user-centric control of your identity. So Microsoft has Windows Live ID, which seems like to
me, and remember I’m an accounting professor, not a professional developer, but they
seem like they’re serving quite similar roles. And, in fact, Eric Reuters wrote an article for
the Reuters Second Life last month, and let me just quote quickly from this, “No one’s really
sure yet how avatar identities will be managed in a chaotic World filled with thousands of
interoperable OpenSim grids. But Microsoft believes it has a solution: its own Windows
Live ID.” And then he quotes you as saying, “We went to come out with a shipping version
of OpenSim that integrates live services and a SQL Server, that’s the database server.” So
can you talk a little bit about your take on Live ID as an effective basis for maintaining avatar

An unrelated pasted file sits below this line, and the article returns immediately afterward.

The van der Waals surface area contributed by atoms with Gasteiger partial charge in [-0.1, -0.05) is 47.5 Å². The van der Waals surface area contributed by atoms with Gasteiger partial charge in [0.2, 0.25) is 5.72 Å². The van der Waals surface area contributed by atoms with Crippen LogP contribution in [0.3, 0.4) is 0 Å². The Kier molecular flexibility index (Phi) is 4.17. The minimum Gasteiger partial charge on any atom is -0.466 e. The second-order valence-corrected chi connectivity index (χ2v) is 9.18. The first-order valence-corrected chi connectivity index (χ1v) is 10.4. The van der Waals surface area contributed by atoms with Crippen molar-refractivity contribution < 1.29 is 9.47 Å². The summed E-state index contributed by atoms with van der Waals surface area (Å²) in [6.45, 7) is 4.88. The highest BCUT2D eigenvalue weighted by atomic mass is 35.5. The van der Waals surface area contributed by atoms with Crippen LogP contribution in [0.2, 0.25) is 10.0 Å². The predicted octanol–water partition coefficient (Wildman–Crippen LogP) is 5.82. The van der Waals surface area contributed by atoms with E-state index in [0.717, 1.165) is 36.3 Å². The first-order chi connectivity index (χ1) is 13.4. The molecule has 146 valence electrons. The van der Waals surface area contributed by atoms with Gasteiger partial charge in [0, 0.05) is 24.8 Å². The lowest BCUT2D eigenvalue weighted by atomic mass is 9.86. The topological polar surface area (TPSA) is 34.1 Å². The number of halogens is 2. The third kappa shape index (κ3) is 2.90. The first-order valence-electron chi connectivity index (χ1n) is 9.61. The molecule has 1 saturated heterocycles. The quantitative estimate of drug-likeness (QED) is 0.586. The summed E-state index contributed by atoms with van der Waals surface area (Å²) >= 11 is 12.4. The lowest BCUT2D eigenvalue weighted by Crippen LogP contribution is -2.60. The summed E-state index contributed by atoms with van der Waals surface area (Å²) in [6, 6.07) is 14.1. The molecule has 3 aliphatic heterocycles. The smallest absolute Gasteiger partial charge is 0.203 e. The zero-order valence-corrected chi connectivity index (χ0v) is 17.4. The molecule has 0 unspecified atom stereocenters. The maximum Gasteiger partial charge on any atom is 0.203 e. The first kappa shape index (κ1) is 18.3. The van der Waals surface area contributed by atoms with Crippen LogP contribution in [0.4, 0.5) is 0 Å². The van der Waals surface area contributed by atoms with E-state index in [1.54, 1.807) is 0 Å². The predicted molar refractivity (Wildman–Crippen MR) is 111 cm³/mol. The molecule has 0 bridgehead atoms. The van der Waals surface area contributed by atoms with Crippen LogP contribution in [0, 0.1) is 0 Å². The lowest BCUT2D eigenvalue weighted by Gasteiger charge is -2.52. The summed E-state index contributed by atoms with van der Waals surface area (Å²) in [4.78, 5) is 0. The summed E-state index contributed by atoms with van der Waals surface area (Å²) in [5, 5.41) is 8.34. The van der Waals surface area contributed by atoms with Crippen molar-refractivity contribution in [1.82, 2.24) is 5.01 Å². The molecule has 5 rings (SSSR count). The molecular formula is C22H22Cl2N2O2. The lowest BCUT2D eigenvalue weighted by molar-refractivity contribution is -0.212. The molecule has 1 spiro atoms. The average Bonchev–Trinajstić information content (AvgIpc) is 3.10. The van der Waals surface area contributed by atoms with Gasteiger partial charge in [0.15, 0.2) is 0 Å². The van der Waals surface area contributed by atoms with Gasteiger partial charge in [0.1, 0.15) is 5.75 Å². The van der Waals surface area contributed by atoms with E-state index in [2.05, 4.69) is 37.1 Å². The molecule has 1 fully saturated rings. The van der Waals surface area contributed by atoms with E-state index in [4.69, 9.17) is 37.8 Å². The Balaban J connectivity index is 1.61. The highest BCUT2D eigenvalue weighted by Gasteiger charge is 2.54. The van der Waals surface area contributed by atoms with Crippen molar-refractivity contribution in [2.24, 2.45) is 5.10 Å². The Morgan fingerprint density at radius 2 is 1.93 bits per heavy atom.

ZAIN NABOULSI: You bet. You bet. And first let me clarify there. I’ve just posted to the chat
my response to Eric Reuters’ article. I felt like the article was misleading at best and
bordering on a tragic travesty of what journalism should be. Unfortunately, I think he
misunderstood or misinterpreted a lot of what I said, and I don’t really think much of his
journalistic integrity. But beyond that, his point what he had tried to insinuate was that we
were coming out with Live ID, and I guess there was some secret cabal that we were trying
to take over the world as far as identity went. Absolutely not! Basically the idea is simple,
elegant and straightforward. All any of us wants out of this deal, whether it be websites or
Virtual Worlds or anything that’s out there, whether it be inside the company or outside the
company I would argue, is this dream of the single sign-on. Right? To be able to have a low
friction way of getting into multiple places without having to remember a billion freaking
passwords. And so certainly Live ID is our particular option, especially on Microsoft
properties and with Microsoft partners.
But let’s not deviate away from some of the larger picture things which are just cool as hell,
in my opinion, like Open ID. I think it’s just awesome. And ultimately, down the road, I think